Do You Wait For Inspiration Before You Start Writing?

Woman Writing

Or do you write and rewrite and edit all the time and strive to uncover the ideas hidden on the page? The first approach seems easy, but is good writing really effortless?

It depends on what you have to write. If it’s a poem, short story, or blog post, it’s easier to wait for inspiration. When the writing mood strikes you – whether it’s triggered by a creative flash, a line you read in some book, or something you see or do – you can rush to your desk and write as fast as possible, and you can finish before the magic fades, before the creative mood has left you.

But when it comes to writing longer works, like novellas or novels, can you really wait for inspiration? Inspiration is capricious, like a lovely lady who comes and goes as she pleases, who has moods, tantrums, and who, though you may love her with all your heart, you cannot marry because she will not have you. She comes only when better hosts are not available, which is usually not too often. (Do not blame her, it is her nature.)

You can’t wait for inspiration. You have to go after it with a club.

— Jack London

Following my friend Jack’s advice, I try to write every day and find the inspiration on the page. It seems to me that the best ideas are the the product of the alchemy of the pen and paper – they come as I write.

Forcing yourself to write every day – even when you don’t feel like it – is a challenge. It certainly is for me. But in time you get used to it, and writing becomes a habit. When that happens you become less dependent on the whimsy Lady Inspiration.

Oh, she will come, don’t you worry, but only when she pleases.

 “The secret of getting ahead is getting started.”
– Agatha Christie

Do You Wait For Inspiration Before You Start Writing?



31 thoughts on “Do You Wait For Inspiration Before You Start Writing?

  1. I have pondered over this before and to answer your question, I do not wait for inspiration to strike. Sometimes one cannot afford to wait like while penning a novel, as you said.
    With me, ideas come and go, they change throughout the course of my writing. And so for me, editing and re-editing is the way to go.

          1. I do but they should be sharp. I don’t like blunt pencils unless I’m drawing. So yes, fountain pens are good, smooth and I love the cursive that flows from it.

  2. I’m hardly ever inspired. I dread every moment before I make it to the page. I’ve found that on the days I am inspired my writing turns out about the same as when I’m not inspired. If I don’t write I go crazy.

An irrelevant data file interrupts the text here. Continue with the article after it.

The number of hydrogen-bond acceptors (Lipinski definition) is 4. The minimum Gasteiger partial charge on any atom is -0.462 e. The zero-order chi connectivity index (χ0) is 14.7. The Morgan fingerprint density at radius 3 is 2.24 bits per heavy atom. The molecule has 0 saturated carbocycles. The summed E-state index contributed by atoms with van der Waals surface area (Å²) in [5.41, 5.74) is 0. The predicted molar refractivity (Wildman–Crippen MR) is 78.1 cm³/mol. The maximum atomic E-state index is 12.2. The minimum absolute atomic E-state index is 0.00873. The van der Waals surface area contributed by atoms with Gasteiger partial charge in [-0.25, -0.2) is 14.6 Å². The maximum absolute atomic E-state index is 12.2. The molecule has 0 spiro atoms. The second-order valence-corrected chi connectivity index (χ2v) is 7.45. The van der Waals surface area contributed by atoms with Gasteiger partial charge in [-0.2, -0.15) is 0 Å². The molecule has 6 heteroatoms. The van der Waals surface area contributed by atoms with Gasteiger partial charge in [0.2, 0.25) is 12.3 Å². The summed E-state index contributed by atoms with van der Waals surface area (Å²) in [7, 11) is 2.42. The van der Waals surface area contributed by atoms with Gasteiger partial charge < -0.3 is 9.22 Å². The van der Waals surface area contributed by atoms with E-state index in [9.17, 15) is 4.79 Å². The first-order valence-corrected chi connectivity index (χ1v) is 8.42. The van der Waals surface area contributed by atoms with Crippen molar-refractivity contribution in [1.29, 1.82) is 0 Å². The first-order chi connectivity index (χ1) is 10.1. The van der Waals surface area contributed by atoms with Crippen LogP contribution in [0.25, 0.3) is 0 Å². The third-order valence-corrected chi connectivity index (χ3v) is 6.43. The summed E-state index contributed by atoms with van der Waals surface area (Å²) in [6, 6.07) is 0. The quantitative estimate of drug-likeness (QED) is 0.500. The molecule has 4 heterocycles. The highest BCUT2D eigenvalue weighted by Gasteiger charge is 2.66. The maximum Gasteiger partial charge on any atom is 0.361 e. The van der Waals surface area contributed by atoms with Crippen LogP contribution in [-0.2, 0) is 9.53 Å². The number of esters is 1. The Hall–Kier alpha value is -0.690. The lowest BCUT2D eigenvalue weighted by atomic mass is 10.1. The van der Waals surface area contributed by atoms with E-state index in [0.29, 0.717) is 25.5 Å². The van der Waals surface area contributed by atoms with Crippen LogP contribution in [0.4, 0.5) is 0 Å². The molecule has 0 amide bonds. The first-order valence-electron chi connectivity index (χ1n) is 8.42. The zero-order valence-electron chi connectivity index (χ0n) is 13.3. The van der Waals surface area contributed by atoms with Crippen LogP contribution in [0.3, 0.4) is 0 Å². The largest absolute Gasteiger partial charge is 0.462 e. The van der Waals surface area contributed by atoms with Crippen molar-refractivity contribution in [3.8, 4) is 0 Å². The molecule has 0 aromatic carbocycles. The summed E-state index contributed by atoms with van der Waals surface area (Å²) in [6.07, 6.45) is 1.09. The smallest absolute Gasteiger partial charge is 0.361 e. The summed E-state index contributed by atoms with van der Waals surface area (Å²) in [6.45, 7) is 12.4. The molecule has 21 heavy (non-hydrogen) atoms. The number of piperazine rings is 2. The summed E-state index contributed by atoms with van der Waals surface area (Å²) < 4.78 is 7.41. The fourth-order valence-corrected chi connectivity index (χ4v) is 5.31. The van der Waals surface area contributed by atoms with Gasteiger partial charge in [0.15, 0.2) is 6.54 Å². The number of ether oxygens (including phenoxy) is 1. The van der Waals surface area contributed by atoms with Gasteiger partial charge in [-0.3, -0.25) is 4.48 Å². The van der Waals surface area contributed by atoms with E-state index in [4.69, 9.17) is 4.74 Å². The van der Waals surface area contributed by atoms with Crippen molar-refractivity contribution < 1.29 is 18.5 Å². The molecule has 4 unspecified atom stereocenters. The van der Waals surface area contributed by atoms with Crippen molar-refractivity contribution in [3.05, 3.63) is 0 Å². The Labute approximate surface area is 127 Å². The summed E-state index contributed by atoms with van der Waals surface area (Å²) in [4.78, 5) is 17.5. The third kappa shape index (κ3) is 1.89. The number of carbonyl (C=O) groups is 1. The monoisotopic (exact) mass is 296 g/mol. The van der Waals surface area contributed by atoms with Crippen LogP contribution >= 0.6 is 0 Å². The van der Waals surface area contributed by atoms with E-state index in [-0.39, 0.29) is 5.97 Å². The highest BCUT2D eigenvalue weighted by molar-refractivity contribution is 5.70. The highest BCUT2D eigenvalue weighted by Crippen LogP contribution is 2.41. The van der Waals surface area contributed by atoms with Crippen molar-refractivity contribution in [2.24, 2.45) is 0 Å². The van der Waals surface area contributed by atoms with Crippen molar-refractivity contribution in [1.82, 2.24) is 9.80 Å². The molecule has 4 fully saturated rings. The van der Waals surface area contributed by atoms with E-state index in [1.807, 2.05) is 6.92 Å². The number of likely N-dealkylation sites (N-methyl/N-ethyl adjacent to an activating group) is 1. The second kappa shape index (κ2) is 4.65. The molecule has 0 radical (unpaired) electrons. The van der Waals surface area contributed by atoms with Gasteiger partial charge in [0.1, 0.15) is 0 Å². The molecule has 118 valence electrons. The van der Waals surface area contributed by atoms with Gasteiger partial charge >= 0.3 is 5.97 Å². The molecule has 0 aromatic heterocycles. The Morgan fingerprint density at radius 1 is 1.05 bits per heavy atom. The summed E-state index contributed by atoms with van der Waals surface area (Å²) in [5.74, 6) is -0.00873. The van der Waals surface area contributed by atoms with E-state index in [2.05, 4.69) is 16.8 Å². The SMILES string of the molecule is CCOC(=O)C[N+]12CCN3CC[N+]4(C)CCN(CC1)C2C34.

3. I go to my desk in the room designated “My Office” each day as if going to a job, whether inspiration is there or not, but always in the hope of it. At the moment, I’m not writing anything new (apart from blog posts and poems) as I have to carry out the edits on my novel suggested by my beta-readers, but it is part of the no-pain no-gain scenario. And there are plenty of ideas floating around in my head for the next novel or two or three.

  4. I can’t wait for inspiration. I just got an idea and write and rewrite until I got what I want. Not fast, but I know will get there, eventually.

  5. I imagine a gun pointed at my head, and start writing.

    It not only works when inspiration doesn’t come, but also prepares you for downtown living.

  6. I write best when inspiration visits but I do try – mostly – to have the discipline to write every day. It’s not my paying “job” and so I often do more rewriting when I work to the taskmaster rather than the muse 🙂

  7. I can’t wait for inspiration – for me, it’s usually best if I just plod on, writing crap necessary, until my muse comes for another visit. I usually flag the “crap” in a different color font, so I can go back and rewrite. Losing momentum is a far worse fate, I think.

  8. I try to write everyday but I admit sometimes it’s such a task to even get one beautiful and meaningful sentence. And the other times as you said, when the Lady visits, words seem to flow out of their own accord. Sadly, she doesn’t like to visit often.

  9. I never WAIT for inspiration. I go out & FIND it. Good things don’t come by waiting. It often takes a lot of work to find pearls in a pile of mud…

    When it comes to writing, I usually just start without a plan or idea. Then things just go. Sometimes better, sometimes worse. But that’s also how I created my best poems that I never published, thinking I may put them in a paper-book one day…
    There are also days when a thought just comes to my mind, not being even invited. And I just know it needs to be written down. Sometimes my brain produces clever phrases… Sometimes.

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